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The charge pump (External Watchdog Timer) sounds like a great idea. However it does require extra components. If you created a routine that every 100 ms or so asked the remote Arduino to send a response by perhaps echoing the last command sequence to your local controller you could prove the comm link and the remote controller were operating properly. The remote device could also return local temperature and battery voltage as well... All for a few extra lines in a sketch. A Squib (Device for "Igniting" a pyrotechnic device) will draw .5 to 1A... Local Battery for ignition is a must and should be a part of a watchdog timer associated with the remote controller. If or when there is a problem with the remote controller this timer should shut down the Squib Power source, unconditionally and use a pair of wires that are separate from any other function to Unconditionally indicate problems with the remote controller. I wouldn't recommend running any kind of supply power on Cat5 wiring. If the wires are split into a pair consisting of 3 wires each the resultant (for 24Ga wire) is about the equivalent of 18 Ga Zip cord (lamp wire) and probably 10 to 20 ohms of dc resistance. As to the choice of RS232 Vs RS485 there is little difference in a 100 meter run between the two, both are specified for that distance and the +12V / -12V excursions were done just for long wire runs. This is why the RS232 protocol uses a bi-polar 12V supply and will work well when the available voltage at the end of a long wire run is in the order of 7 - 8 volts and why it is possible to connect a "Full RS232" device to a TTL input and have data exchange, remember the Picaxe?, it interfaces well with a "Full RS232" device with the protection diodes internal to the chip and a current limiting resistor, the rx data just uses a voltage divider. So apparently the RS232 sensing protocol was designed to sense less than +/- 12V (actually about 4 volts). In all the BS above I am not trying to say that the RS485 comm protocol isn't the best method, it is, BUT it is best with wire runs from 500 meters to 1 KM (at normal to medium < 1 Mhz) baud rates). The drawback is that it requires regular RS485 transceivers, different code and Proper termination at both ends of the wire.... Again read the data sheets... carefully and read the IEEE specifications for each comm protocol, Don't EVER guess especially where human safety is involved and whenever and where ever you design a device... of any kind it is a very good idea to totally understand the components, their required uses and how best to use them. It is as common a fault in many to over engineer from a lack of knowledge as it is to engineer properly and have the user exceed the stated specifications of the device.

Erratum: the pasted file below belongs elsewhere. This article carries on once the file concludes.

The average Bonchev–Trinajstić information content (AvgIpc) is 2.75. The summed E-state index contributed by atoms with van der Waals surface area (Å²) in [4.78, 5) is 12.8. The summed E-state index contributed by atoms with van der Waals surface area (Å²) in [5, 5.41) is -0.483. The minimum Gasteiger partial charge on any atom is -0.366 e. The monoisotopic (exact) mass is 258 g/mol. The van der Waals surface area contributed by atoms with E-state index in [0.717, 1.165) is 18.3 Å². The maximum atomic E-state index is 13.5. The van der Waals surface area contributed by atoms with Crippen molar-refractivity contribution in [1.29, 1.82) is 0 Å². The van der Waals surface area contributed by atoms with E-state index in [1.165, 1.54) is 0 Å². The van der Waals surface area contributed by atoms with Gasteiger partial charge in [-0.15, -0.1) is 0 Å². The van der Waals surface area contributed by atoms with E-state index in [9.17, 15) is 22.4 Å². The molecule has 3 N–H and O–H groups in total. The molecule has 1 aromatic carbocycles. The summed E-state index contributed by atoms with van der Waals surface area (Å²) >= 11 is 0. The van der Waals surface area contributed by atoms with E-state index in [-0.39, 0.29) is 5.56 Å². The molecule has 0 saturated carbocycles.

Or stated differently pseudo differential RS232 works because of the extremes of applied voltage, True differential RS485 use a different comm protocol and they can be grounded... it takes a pair of 220 ohm terminating resistors in series placed across the comm bus the center connection is grounded, the ground helps to eliminate non common mode noise pick up. RS485 comms that cover any distance at all (>100 Meters) should also have pull-ups on them to increase both to noise rejection and to improve data transmission speeds. The methods I describe here were things I did about 20 years ago (1992-93) and while it is possible/likely that things have changed, I really doubt that the changes are very big if at all. Again in my direct experience and Strictly IMO

Doc

Edited,  for an 2 errors and a couple of typo's... Doc
« Last Edit: June 02, 2012, 07:00:11 pm by Docedison » Logged

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OK I just want to say thank you to everyone for your help and I got it working, using 20 gauge speaker wire that I twisted, over 200 ft without having to use any RS232 or such. However I did notice at one time that I had to send a signal twice because it didn't register it the first time so I would definitely say this is about the furthest range I would go with no modification to the signal. I did change the baud rate to 100 which I think is why I was able to get away with this. So for now I'm just going to leave it however I will definitely use your suggestions if I need to use a longer cord for bigger shells. Thanks everyone!